Materials:
Fresh tomatoes (1 wedge/ group about 3cm at widest point)
Extraction Solution: Salt, Soap (shampoo), water (20ml per group)
Ziploc Bags (1 per group)
Cheesecloth or #2 coffee filter (1 per group)
Styrofoam Cup (1 per group)
50 mL Tubes or Beakers (1 for each group)
10 mL Graduated Cylinder (1 per group)
Cold Alcohol (5-10ml per group)                           http://www.eatcatomatoes.org/
3x5 Card (1 per Group)                                    Consumer/Content.aspx?id=62

Methylene Blue (2-3 Drops)




                                                                  www.dnamnd.med.usyd.edu.au/DNA_logo.jpg
Procedure:

1. Place tomato piece in a Ziploc Bag

2. Add your 20mL of the Extraction Solution to the Ziploc bag. Carefully remove as much air as possible
without spilling the liquid out of the bag and zip the bag closed. Squeeze the tomato pieces and solution
inside the bag with your fingers or beat the tomato pieces with the bottom of a blunt object for about 5
minutes. Be sure not to puncture or rip the bag during the process.

   Questions - Place your answers on the student answer sheet.

      What does squeezing or beating do to the cells that make up the tomato?
      The Extraction Solution in the bag is made up of soap, salt, and water. What do these ingredients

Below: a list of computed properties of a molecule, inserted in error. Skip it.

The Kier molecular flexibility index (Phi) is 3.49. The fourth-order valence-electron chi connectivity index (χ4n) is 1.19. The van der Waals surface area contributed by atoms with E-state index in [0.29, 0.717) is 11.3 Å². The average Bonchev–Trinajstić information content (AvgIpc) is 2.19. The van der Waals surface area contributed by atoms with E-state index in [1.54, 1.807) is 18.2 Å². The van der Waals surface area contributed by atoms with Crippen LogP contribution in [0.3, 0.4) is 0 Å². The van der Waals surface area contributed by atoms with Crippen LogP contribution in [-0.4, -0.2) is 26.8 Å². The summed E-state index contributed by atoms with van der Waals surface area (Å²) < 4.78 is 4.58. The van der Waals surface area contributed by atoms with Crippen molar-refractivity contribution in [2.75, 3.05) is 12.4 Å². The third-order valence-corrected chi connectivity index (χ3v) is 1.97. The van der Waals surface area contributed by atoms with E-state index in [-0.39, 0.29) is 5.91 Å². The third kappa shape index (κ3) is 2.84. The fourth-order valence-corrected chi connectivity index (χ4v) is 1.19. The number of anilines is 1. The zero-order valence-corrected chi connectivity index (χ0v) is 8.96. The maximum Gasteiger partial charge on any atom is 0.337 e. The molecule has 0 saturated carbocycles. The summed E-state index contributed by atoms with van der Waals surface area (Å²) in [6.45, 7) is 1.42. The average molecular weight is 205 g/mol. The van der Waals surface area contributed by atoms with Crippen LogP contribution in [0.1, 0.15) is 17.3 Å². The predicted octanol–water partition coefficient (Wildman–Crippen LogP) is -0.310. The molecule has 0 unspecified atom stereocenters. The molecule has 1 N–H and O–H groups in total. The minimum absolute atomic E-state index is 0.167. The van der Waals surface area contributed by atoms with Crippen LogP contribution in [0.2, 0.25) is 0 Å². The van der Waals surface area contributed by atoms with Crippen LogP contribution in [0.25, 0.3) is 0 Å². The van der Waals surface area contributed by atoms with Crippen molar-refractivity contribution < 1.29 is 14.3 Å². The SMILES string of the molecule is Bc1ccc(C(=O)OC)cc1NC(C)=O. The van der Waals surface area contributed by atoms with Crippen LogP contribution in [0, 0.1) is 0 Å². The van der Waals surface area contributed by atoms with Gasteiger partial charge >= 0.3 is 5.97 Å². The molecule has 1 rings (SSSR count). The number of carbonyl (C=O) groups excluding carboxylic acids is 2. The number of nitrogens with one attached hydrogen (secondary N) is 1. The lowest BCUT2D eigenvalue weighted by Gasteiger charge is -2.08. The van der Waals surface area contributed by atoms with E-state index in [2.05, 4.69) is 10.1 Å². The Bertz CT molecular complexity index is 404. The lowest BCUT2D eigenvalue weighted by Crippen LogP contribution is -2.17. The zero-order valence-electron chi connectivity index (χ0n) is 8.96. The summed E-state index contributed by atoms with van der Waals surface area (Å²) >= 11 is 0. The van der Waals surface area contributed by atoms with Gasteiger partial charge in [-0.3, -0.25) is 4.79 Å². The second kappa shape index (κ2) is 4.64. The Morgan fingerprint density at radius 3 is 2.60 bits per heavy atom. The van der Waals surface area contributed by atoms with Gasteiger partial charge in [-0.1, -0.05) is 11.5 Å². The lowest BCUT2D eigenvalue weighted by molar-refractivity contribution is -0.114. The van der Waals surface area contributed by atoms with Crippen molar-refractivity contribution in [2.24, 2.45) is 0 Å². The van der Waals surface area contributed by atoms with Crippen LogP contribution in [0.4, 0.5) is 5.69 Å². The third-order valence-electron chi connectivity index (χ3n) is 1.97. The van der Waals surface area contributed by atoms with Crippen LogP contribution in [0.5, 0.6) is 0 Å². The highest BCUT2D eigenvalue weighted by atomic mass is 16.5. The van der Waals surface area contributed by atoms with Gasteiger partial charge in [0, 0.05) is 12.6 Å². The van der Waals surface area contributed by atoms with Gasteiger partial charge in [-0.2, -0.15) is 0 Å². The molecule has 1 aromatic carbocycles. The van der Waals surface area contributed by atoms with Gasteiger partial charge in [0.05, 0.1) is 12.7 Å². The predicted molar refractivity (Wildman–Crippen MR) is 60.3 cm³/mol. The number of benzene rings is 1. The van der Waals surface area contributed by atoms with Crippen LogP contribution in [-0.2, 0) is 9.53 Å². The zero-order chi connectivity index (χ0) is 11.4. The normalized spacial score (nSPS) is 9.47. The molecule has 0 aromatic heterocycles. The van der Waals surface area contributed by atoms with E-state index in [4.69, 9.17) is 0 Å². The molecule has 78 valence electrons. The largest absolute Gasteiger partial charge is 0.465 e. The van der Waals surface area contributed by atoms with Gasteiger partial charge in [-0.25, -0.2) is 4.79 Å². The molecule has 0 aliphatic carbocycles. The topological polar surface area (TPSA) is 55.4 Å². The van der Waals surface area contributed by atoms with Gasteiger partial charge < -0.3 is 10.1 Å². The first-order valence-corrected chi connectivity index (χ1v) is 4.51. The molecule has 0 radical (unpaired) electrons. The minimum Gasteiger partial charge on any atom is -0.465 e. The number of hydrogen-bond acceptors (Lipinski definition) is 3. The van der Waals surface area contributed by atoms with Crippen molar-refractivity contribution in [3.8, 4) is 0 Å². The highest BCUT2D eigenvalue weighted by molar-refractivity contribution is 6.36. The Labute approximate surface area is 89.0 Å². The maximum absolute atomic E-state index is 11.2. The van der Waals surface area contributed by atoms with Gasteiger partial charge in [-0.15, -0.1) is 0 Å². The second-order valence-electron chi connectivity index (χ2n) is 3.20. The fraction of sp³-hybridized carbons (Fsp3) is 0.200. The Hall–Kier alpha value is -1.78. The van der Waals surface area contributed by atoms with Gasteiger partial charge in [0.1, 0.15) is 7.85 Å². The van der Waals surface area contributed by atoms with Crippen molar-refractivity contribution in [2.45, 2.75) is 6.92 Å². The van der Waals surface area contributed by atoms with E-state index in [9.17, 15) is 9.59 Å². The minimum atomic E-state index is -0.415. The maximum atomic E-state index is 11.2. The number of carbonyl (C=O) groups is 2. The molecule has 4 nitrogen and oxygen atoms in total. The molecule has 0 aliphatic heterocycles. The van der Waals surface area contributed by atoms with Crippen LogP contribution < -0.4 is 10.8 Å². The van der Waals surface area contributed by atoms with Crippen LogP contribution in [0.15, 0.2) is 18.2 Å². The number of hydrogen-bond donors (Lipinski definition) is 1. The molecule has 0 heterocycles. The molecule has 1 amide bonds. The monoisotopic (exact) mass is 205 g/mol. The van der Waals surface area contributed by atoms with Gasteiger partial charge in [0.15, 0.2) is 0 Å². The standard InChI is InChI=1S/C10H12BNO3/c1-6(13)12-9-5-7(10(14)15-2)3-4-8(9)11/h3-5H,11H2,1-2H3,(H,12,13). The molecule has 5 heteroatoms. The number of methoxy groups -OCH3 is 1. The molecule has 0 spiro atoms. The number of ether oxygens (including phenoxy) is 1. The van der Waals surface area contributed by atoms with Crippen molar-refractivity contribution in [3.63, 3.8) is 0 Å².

do to the cells that make up the tomato? Remember the pre-lab…
      Take a small amount of the tomato and Extraction solution mixture and prepare a wet-mount slide.
       Observe on low power then switch to high power and draw cells after they have been lysed.
      What is lysis?

3. Filter the mixture through the cheesecloth or coffee filter. Be careful to allow only the liquid and not
chunks of tomato that remain into the Styrofoam cup.

   Question - Place your answers on the student answer sheet.

      Is the tomato cell DNA being trapped in the filter or moving through the filter in this step of the
       procedure?

4. Measure 10 mL of the filtered tomato solution using a graduated cylinder and place in tube or beaker.

5. Add 10 mL of cold alcohol to the 50 mL tube with the tomato solution in it and start timing. Do not